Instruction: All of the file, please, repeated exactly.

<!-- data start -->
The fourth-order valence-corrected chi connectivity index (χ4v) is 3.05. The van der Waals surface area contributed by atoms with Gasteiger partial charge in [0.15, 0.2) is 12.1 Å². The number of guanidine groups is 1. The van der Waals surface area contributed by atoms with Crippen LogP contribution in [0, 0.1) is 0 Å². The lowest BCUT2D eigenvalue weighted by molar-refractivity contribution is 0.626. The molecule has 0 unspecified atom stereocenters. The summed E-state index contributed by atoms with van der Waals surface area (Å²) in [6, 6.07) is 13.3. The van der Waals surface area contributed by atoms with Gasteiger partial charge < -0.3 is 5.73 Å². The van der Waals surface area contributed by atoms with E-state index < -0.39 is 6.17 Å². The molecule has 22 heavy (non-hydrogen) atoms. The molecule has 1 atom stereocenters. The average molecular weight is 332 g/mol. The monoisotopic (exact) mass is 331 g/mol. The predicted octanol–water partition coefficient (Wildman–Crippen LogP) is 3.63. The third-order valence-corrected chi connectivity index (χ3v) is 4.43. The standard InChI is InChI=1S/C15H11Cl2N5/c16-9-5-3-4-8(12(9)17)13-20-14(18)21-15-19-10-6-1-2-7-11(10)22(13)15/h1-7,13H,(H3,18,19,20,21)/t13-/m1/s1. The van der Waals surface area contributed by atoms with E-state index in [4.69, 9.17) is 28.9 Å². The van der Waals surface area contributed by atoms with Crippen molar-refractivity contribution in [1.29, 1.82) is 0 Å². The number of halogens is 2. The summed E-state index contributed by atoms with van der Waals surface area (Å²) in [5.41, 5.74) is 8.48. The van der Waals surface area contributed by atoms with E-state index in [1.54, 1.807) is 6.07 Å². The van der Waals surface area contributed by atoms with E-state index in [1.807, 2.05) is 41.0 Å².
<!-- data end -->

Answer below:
The fourth-order valence-corrected chi connectivity index (χ4v) is 3.05. The van der Waals surface area contributed by atoms with Gasteiger partial charge in [0.15, 0.2) is 12.1 Å². The number of guanidine groups is 1. The van der Waals surface area contributed by atoms with Crippen LogP contribution in [0, 0.1) is 0 Å². The lowest BCUT2D eigenvalue weighted by molar-refractivity contribution is 0.626. The molecule has 0 unspecified atom stereocenters. The summed E-state index contributed by atoms with van der Waals surface area (Å²) in [6, 6.07) is 13.3. The van der Waals surface area contributed by atoms with Gasteiger partial charge < -0.3 is 5.73 Å². The van der Waals surface area contributed by atoms with E-state index < -0.39 is 6.17 Å². The molecule has 22 heavy (non-hydrogen) atoms. The molecule has 1 atom stereocenters. The average molecular weight is 332 g/mol. The monoisotopic (exact) mass is 331 g/mol. The predicted octanol–water partition coefficient (Wildman–Crippen LogP) is 3.63. The third-order valence-corrected chi connectivity index (χ3v) is 4.43. The standard InChI is InChI=1S/C15H11Cl2N5/c16-9-5-3-4-8(12(9)17)13-20-14(18)21-15-19-10-6-1-2-7-11(10)22(13)15/h1-7,13H,(H3,18,19,20,21)/t13-/m1/s1. The van der Waals surface area contributed by atoms with E-state index in [4.69, 9.17) is 28.9 Å². The van der Waals surface area contributed by atoms with Crippen molar-refractivity contribution in [1.29, 1.82) is 0 Å². The number of halogens is 2. The summed E-state index contributed by atoms with van der Waals surface area (Å²) in [5.41, 5.74) is 8.48. The van der Waals surface area contributed by atoms with E-state index in [1.54, 1.807) is 6.07 Å². The van der Waals surface area contributed by atoms with E-state index in [1.807, 2.05) is 41.0 Å².